“The House on Mango Street” returns to the Classic Theatre this month due to popular demand. Amy Ludwig’s adaptation of the Sandra Cisnero’s novel first performed at the Classic Theatre in September last year. The adaptation’s ample praise has prompted another round of performances from April 6-15.
This production has eight cast members, six of whom take on numerous roles. Since there are only a few seconds in between scenes, a minimal amount of props are used throughout the play. To signify the actor has taken on a different role, that person might be wearing an apron or a hat they weren’t wearing before.
The script was almost word for word from the book.
“The House on Mango Street” is a Bildungsroman, or coming-of-age novel, in which Esperanza tells her heartwarming and heartbreaking story of growing up on Mango Street. Esperanza, her sister and her friends explain the importance of growing hips, “they are good for holding a baby when you’re cooking.”
Cisneros portrays domestic abuse through Sally, a young girl who gets trouble with her father for talking to a boy. “He just forgot he was her father between the buckle and the belt.” Cisneros highlights sexual harassment through a scene between Esperanza and a coworker “…he said it was his birthday and would I please give him a birthday kiss. I thought I would because he was so old and just as I was about to put my lips on his cheek, he grabs my face with both hands and kisses me hard on the mouth and doesn’t let go.”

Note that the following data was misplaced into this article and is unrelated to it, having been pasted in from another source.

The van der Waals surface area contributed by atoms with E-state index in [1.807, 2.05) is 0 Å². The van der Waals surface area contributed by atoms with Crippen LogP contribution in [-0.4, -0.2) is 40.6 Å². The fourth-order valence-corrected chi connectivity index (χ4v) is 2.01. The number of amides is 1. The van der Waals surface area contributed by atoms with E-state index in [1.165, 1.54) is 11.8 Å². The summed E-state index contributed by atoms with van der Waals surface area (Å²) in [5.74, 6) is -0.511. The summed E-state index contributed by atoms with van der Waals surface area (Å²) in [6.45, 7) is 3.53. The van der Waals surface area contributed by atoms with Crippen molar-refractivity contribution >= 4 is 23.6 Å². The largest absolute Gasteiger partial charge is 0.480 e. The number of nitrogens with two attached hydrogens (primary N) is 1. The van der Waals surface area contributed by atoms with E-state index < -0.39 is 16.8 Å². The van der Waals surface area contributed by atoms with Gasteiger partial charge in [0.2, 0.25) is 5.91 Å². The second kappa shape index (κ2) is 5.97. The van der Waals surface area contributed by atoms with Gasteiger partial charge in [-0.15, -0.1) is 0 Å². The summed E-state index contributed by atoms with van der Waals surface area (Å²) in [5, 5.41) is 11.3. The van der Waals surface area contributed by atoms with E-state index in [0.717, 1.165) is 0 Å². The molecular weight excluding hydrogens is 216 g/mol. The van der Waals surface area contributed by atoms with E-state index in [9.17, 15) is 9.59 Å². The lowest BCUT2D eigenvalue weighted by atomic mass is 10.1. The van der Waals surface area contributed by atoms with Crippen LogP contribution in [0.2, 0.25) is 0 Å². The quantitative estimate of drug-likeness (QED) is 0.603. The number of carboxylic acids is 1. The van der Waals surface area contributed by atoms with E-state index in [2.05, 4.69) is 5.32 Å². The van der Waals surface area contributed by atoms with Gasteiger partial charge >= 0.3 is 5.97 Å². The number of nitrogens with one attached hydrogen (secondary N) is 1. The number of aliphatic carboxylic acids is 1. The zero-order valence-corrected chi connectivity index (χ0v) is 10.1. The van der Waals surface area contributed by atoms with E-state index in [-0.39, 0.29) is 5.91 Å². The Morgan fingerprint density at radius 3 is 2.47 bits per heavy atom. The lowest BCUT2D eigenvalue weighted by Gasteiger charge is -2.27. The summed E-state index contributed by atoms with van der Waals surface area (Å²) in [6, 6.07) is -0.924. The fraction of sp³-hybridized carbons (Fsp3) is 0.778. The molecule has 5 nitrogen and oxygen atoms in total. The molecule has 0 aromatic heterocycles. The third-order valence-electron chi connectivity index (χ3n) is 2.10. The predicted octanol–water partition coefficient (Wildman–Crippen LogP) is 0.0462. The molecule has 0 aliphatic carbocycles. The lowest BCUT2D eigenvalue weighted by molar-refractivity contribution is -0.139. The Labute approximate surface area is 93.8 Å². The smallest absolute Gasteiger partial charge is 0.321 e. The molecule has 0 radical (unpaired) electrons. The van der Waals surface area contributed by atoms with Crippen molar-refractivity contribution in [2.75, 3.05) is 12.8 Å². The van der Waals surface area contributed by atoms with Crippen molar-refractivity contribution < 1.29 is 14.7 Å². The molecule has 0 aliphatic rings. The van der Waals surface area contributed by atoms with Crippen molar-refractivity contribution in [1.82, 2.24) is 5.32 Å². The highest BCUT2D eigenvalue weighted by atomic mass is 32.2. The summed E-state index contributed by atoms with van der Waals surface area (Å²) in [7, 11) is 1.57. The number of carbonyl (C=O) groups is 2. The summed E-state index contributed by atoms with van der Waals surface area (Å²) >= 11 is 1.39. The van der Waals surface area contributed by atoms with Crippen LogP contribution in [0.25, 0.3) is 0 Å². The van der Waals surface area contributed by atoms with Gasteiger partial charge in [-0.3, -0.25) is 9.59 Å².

Many scenes within this novel resonate with Chicanas, who can sympathize with Esperanza and her desperation to escape Mango Street. Bella Villarreal, who plays young Esperanza, does a fantastic job of conveying all the emotions a child feels when embarrassed to call their house a home.
The setting of the novel and the play is in Chicago, where Cisneros lived for some time as a child. While attending the Iowa Writers’ Workshop, Cisneros started to experiment with writing from her own experiences rather than trying to imitate the white male voices of the traditional literary canon. Cisneros has become a leading figure of the Chicanx literary movement. She is best known for “The House on Mango Street” and “Woman Hollering Creek and Other Stories”. In 2015 Cisneros was awarded the National Medal of the Arts by President Obama. Cisneros currently resides in central Mexico.
To purchase tickets for “The House on Mango Street” visit classictheatre.org.